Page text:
"I dissented from both of these decisions. As I noted earlier, given that inflation was notably higher and unemployment lower than it was last fall when we embarked on our second round of asset purchases, it wasn't clear that further accommodation was called for. In addition, I believe these actions will do little to improve the near-term prospects for economic growth or employment, but they do pose some real risks. Policy actions are not free and should be evaluated based on the costs and benefits."
"Based on our experience with Operation Twist in the 1960s and with last year's QE2, the reduction in long-term rates from our actions in September is likely to be less than 20 basis points for the 10-year Treasury yield, which is currently only 2 percent."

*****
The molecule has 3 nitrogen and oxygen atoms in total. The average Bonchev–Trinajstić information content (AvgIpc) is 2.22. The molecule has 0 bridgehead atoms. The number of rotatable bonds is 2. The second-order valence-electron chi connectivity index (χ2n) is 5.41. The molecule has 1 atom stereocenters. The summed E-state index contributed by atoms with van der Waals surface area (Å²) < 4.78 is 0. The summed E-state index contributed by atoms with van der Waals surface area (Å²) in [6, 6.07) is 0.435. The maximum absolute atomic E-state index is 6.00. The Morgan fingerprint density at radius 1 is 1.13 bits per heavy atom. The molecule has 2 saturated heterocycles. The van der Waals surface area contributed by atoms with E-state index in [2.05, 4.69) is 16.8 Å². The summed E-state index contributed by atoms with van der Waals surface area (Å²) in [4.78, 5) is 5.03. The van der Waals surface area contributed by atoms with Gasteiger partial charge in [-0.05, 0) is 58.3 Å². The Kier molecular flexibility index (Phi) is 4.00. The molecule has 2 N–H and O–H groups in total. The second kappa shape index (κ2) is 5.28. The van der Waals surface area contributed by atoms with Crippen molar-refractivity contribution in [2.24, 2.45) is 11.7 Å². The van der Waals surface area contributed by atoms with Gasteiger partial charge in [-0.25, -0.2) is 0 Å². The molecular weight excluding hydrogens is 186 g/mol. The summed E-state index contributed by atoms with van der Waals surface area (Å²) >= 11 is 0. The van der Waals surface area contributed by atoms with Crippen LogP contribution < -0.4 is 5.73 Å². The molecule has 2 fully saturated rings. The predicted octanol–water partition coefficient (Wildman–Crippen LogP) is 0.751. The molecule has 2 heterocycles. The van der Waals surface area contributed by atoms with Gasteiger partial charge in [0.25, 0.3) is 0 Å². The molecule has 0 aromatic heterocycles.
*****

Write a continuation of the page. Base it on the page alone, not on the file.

"We also need to ensure that Fed policy remains credible. Economic theory and historical experience tell us that a central bank's ability to maintain price stability and promote economic growth hinges on its credibility. Actions that undermine credibility can put at risk the effectiveness of a central bank's ability to achieve its objectives. In my view, the actions taken in August and September risk undermining the Fed's credibility by giving the impression that we think such policies can have a major impact on the speed of the recovery. It is my assessment that they will not. We should not take actions simply because we can."